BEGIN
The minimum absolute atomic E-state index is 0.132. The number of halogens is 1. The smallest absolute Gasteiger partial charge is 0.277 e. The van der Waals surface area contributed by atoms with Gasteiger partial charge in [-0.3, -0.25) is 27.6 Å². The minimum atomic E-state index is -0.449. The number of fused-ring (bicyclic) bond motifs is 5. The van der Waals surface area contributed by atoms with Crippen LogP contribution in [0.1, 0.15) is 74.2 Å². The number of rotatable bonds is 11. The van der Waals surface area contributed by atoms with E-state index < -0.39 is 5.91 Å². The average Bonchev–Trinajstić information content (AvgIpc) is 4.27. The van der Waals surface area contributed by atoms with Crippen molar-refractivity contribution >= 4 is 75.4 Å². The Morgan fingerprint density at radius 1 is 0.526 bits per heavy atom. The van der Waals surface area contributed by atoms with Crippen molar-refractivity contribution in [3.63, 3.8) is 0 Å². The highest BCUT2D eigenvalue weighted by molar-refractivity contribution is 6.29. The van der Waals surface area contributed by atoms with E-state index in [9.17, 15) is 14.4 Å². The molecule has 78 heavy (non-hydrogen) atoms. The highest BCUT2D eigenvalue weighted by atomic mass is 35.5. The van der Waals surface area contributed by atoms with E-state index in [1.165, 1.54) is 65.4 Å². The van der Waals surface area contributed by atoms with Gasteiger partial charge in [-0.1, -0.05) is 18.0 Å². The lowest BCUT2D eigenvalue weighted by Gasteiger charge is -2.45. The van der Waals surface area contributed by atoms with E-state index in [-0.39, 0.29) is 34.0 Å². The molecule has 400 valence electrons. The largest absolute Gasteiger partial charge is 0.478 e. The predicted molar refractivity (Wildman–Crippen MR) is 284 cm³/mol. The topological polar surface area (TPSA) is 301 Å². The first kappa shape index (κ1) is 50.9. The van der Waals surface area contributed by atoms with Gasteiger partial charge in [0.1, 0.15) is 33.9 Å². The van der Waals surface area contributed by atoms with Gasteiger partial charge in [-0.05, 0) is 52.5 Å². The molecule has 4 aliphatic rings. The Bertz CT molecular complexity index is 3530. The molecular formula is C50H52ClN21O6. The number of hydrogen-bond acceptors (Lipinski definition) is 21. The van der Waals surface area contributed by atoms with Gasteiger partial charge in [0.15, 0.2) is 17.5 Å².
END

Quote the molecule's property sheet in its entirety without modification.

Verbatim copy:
The minimum absolute atomic E-state index is 0.132. The number of halogens is 1. The smallest absolute Gasteiger partial charge is 0.277 e. The van der Waals surface area contributed by atoms with Gasteiger partial charge in [-0.3, -0.25) is 27.6 Å². The minimum atomic E-state index is -0.449. The number of fused-ring (bicyclic) bond motifs is 5. The van der Waals surface area contributed by atoms with Crippen LogP contribution in [0.1, 0.15) is 74.2 Å². The number of rotatable bonds is 11. The van der Waals surface area contributed by atoms with E-state index < -0.39 is 5.91 Å². The average Bonchev–Trinajstić information content (AvgIpc) is 4.27. The van der Waals surface area contributed by atoms with Crippen molar-refractivity contribution >= 4 is 75.4 Å². The Morgan fingerprint density at radius 1 is 0.526 bits per heavy atom. The van der Waals surface area contributed by atoms with Crippen molar-refractivity contribution in [3.63, 3.8) is 0 Å². The highest BCUT2D eigenvalue weighted by molar-refractivity contribution is 6.29. The van der Waals surface area contributed by atoms with E-state index in [9.17, 15) is 14.4 Å². The molecule has 78 heavy (non-hydrogen) atoms. The highest BCUT2D eigenvalue weighted by atomic mass is 35.5. The van der Waals surface area contributed by atoms with E-state index in [1.165, 1.54) is 65.4 Å². The van der Waals surface area contributed by atoms with Gasteiger partial charge in [-0.1, -0.05) is 18.0 Å². The lowest BCUT2D eigenvalue weighted by Gasteiger charge is -2.45. The van der Waals surface area contributed by atoms with E-state index in [-0.39, 0.29) is 34.0 Å². The molecule has 400 valence electrons. The largest absolute Gasteiger partial charge is 0.478 e. The predicted molar refractivity (Wildman–Crippen MR) is 284 cm³/mol. The topological polar surface area (TPSA) is 301 Å². The first kappa shape index (κ1) is 50.9. The van der Waals surface area contributed by atoms with Gasteiger partial charge in [0.1, 0.15) is 33.9 Å². The van der Waals surface area contributed by atoms with Gasteiger partial charge in [-0.05, 0) is 52.5 Å². The molecule has 4 aliphatic rings. The Bertz CT molecular complexity index is 3530. The molecular formula is C50H52ClN21O6. The number of hydrogen-bond acceptors (Lipinski definition) is 21. The van der Waals surface area contributed by atoms with Gasteiger partial charge in [0.15, 0.2) is 17.5 Å².